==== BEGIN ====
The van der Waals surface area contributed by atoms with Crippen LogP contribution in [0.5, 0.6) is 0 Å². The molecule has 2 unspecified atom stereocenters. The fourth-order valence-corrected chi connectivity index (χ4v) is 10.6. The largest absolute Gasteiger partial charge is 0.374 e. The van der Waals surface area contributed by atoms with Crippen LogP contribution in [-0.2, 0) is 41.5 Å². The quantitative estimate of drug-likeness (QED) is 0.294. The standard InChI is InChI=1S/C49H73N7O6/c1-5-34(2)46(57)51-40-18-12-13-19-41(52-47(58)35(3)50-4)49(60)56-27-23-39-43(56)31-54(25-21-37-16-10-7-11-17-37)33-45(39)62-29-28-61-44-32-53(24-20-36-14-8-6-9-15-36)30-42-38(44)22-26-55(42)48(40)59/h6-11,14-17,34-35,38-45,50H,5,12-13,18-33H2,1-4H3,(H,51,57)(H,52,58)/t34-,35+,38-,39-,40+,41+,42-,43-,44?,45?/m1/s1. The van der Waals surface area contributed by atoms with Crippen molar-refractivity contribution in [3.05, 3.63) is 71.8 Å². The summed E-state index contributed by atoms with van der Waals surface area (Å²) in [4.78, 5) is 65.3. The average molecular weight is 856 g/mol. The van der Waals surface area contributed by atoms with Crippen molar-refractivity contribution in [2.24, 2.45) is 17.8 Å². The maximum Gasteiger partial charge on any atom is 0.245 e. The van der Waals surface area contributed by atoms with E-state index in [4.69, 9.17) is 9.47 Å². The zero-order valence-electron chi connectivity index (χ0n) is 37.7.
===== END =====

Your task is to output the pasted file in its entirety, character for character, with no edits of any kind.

The van der Waals surface area contributed by atoms with Crippen LogP contribution in [0.5, 0.6) is 0 Å². The molecule has 2 unspecified atom stereocenters. The fourth-order valence-corrected chi connectivity index (χ4v) is 10.6. The largest absolute Gasteiger partial charge is 0.374 e. The van der Waals surface area contributed by atoms with Crippen LogP contribution in [-0.2, 0) is 41.5 Å². The quantitative estimate of drug-likeness (QED) is 0.294. The standard InChI is InChI=1S/C49H73N7O6/c1-5-34(2)46(57)51-40-18-12-13-19-41(52-47(58)35(3)50-4)49(60)56-27-23-39-43(56)31-54(25-21-37-16-10-7-11-17-37)33-45(39)62-29-28-61-44-32-53(24-20-36-14-8-6-9-15-36)30-42-38(44)22-26-55(42)48(40)59/h6-11,14-17,34-35,38-45,50H,5,12-13,18-33H2,1-4H3,(H,51,57)(H,52,58)/t34-,35+,38-,39-,40+,41+,42-,43-,44?,45?/m1/s1. The van der Waals surface area contributed by atoms with Crippen molar-refractivity contribution in [3.05, 3.63) is 71.8 Å². The summed E-state index contributed by atoms with van der Waals surface area (Å²) in [4.78, 5) is 65.3. The average molecular weight is 856 g/mol. The van der Waals surface area contributed by atoms with Crippen molar-refractivity contribution in [2.24, 2.45) is 17.8 Å². The maximum Gasteiger partial charge on any atom is 0.245 e. The van der Waals surface area contributed by atoms with E-state index in [4.69, 9.17) is 9.47 Å². The zero-order valence-electron chi connectivity index (χ0n) is 37.7.